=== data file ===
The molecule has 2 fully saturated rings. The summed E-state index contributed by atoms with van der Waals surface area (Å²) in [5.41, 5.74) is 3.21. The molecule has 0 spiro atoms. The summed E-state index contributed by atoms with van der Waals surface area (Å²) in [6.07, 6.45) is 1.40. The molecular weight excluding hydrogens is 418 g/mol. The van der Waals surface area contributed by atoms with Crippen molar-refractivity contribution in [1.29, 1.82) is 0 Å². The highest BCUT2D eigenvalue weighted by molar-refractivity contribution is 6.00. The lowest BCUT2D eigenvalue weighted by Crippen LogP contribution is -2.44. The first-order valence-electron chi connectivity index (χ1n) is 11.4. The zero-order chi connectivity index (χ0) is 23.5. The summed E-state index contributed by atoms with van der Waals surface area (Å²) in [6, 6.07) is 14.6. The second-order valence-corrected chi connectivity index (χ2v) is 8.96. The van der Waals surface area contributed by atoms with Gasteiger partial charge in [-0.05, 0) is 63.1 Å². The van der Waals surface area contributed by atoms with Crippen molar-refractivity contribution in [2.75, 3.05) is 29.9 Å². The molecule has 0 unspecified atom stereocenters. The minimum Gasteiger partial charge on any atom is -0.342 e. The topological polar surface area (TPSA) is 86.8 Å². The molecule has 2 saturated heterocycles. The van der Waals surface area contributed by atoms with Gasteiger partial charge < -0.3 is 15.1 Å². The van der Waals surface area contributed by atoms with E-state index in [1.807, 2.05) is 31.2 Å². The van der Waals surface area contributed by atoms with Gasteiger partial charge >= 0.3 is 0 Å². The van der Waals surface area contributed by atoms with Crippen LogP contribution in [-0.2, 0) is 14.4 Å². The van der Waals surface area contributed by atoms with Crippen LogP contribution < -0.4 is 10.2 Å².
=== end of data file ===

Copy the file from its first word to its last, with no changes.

The molecule has 2 fully saturated rings. The summed E-state index contributed by atoms with van der Waals surface area (Å²) in [5.41, 5.74) is 3.21. The molecule has 0 spiro atoms. The summed E-state index contributed by atoms with van der Waals surface area (Å²) in [6.07, 6.45) is 1.40. The molecular weight excluding hydrogens is 418 g/mol. The van der Waals surface area contributed by atoms with Crippen molar-refractivity contribution in [1.29, 1.82) is 0 Å². The highest BCUT2D eigenvalue weighted by molar-refractivity contribution is 6.00. The lowest BCUT2D eigenvalue weighted by Crippen LogP contribution is -2.44. The first-order valence-electron chi connectivity index (χ1n) is 11.4. The zero-order chi connectivity index (χ0) is 23.5. The summed E-state index contributed by atoms with van der Waals surface area (Å²) in [6, 6.07) is 14.6. The second-order valence-corrected chi connectivity index (χ2v) is 8.96. The van der Waals surface area contributed by atoms with Gasteiger partial charge in [-0.05, 0) is 63.1 Å². The van der Waals surface area contributed by atoms with Crippen molar-refractivity contribution in [2.75, 3.05) is 29.9 Å². The molecule has 0 unspecified atom stereocenters. The minimum Gasteiger partial charge on any atom is -0.342 e. The topological polar surface area (TPSA) is 86.8 Å². The molecule has 2 saturated heterocycles. The van der Waals surface area contributed by atoms with Gasteiger partial charge < -0.3 is 15.1 Å². The van der Waals surface area contributed by atoms with E-state index in [1.807, 2.05) is 31.2 Å². The van der Waals surface area contributed by atoms with Gasteiger partial charge >= 0.3 is 0 Å². The van der Waals surface area contributed by atoms with Crippen LogP contribution in [-0.2, 0) is 14.4 Å². The van der Waals surface area contributed by atoms with Crippen LogP contribution < -0.4 is 10.2 Å².